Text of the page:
In my March 8th blog I questioned whether the AHA asa guidelines were still appropriate in light of the WHS's less than positive findings regarding primary prevention of cardiovascular disease with aspirin. Overall, there was no reduction in heart attack risk.Table 1 in the NEJM article indicates that only 3.9% of study participants had a Framingham Risk Score of 10% or higher which is the AHA threshold for recommendation for aspirin. So most of the participants would not have been recommended aspirin according to AHA guidelines. 84 % of women had a risk score of less than 5 %. The finding of of no decrease in risk in a group of women the majority of which did not "need" asa according to AHA, if anything, tends to validate the AHA recommendations.The article's tabulations do not display the percentage of women with a Framingham risk from 6-10%, but 11.8 % were from 5.0 to 9.9, so somewhere around 10% would have been recommended aspirin according to the more proactive USPHS guidelines. A similar argument seems to apply to those guidelines.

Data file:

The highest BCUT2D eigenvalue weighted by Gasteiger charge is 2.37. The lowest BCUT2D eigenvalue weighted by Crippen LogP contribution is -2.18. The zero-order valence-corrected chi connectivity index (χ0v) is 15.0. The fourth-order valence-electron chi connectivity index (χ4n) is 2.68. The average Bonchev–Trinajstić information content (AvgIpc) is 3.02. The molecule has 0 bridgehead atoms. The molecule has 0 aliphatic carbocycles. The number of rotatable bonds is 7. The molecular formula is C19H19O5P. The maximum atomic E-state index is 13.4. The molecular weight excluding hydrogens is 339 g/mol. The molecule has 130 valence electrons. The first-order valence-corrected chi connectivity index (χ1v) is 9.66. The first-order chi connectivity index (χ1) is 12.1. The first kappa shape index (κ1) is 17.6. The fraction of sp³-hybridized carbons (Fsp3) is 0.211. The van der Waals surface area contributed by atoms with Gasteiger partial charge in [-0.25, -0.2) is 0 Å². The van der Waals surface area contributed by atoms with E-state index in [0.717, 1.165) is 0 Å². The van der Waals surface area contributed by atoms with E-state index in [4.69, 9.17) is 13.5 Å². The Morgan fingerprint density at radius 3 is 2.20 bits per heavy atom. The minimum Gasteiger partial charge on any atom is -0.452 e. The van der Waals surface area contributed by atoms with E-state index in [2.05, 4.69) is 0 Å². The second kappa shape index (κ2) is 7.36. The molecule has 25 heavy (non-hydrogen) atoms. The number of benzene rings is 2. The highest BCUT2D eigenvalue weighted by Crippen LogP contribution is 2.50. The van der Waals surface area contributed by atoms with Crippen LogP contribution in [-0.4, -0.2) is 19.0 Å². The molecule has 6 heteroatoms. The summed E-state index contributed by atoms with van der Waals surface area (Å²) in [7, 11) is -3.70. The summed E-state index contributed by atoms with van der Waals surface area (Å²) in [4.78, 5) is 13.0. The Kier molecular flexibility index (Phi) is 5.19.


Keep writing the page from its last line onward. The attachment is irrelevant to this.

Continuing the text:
My spin on this is that the WHS study should not invalidate the AHA guidelines.In younger women, whose risk profile is less than 5%, I believe they should be counseled that the WHS study did show a fairly small decrease in stroke risk but that would have to be balanced by the demonstrated increase in GI bleeding.